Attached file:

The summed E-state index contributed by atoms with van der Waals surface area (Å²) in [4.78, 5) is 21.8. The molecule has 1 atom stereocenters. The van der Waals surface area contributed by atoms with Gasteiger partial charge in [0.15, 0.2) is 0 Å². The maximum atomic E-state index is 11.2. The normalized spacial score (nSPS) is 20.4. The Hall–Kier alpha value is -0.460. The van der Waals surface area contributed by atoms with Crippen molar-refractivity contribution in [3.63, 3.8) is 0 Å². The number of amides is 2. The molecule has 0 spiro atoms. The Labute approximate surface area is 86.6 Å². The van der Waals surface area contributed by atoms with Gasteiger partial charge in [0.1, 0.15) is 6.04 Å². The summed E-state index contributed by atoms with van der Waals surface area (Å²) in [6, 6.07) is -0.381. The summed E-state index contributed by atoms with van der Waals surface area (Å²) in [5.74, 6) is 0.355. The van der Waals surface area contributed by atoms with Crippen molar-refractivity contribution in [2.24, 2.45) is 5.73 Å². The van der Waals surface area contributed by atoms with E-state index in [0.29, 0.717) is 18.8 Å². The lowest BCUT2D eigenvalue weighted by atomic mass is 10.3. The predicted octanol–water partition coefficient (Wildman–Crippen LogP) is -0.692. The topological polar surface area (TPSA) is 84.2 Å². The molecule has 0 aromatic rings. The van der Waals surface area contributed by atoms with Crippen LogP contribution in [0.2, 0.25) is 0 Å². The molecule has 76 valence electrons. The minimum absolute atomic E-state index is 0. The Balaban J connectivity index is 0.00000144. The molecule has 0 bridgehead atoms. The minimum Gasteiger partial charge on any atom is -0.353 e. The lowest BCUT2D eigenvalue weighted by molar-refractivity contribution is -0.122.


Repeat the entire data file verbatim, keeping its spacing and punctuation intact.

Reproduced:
The summed E-state index contributed by atoms with van der Waals surface area (Å²) in [4.78, 5) is 21.8. The molecule has 1 atom stereocenters. The van der Waals surface area contributed by atoms with Gasteiger partial charge in [0.15, 0.2) is 0 Å². The maximum atomic E-state index is 11.2. The normalized spacial score (nSPS) is 20.4. The Hall–Kier alpha value is -0.460. The van der Waals surface area contributed by atoms with Crippen molar-refractivity contribution in [3.63, 3.8) is 0 Å². The number of amides is 2. The molecule has 0 spiro atoms. The Labute approximate surface area is 86.6 Å². The van der Waals surface area contributed by atoms with Gasteiger partial charge in [0.1, 0.15) is 6.04 Å². The summed E-state index contributed by atoms with van der Waals surface area (Å²) in [6, 6.07) is -0.381. The summed E-state index contributed by atoms with van der Waals surface area (Å²) in [5.74, 6) is 0.355. The van der Waals surface area contributed by atoms with Crippen molar-refractivity contribution in [2.24, 2.45) is 5.73 Å². The van der Waals surface area contributed by atoms with E-state index in [0.29, 0.717) is 18.8 Å². The lowest BCUT2D eigenvalue weighted by atomic mass is 10.3. The predicted octanol–water partition coefficient (Wildman–Crippen LogP) is -0.692. The topological polar surface area (TPSA) is 84.2 Å². The molecule has 0 aromatic rings. The van der Waals surface area contributed by atoms with Crippen LogP contribution in [0.2, 0.25) is 0 Å². The molecule has 76 valence electrons. The minimum absolute atomic E-state index is 0. The Balaban J connectivity index is 0.00000144. The molecule has 0 bridgehead atoms. The minimum Gasteiger partial charge on any atom is -0.353 e. The lowest BCUT2D eigenvalue weighted by molar-refractivity contribution is -0.122.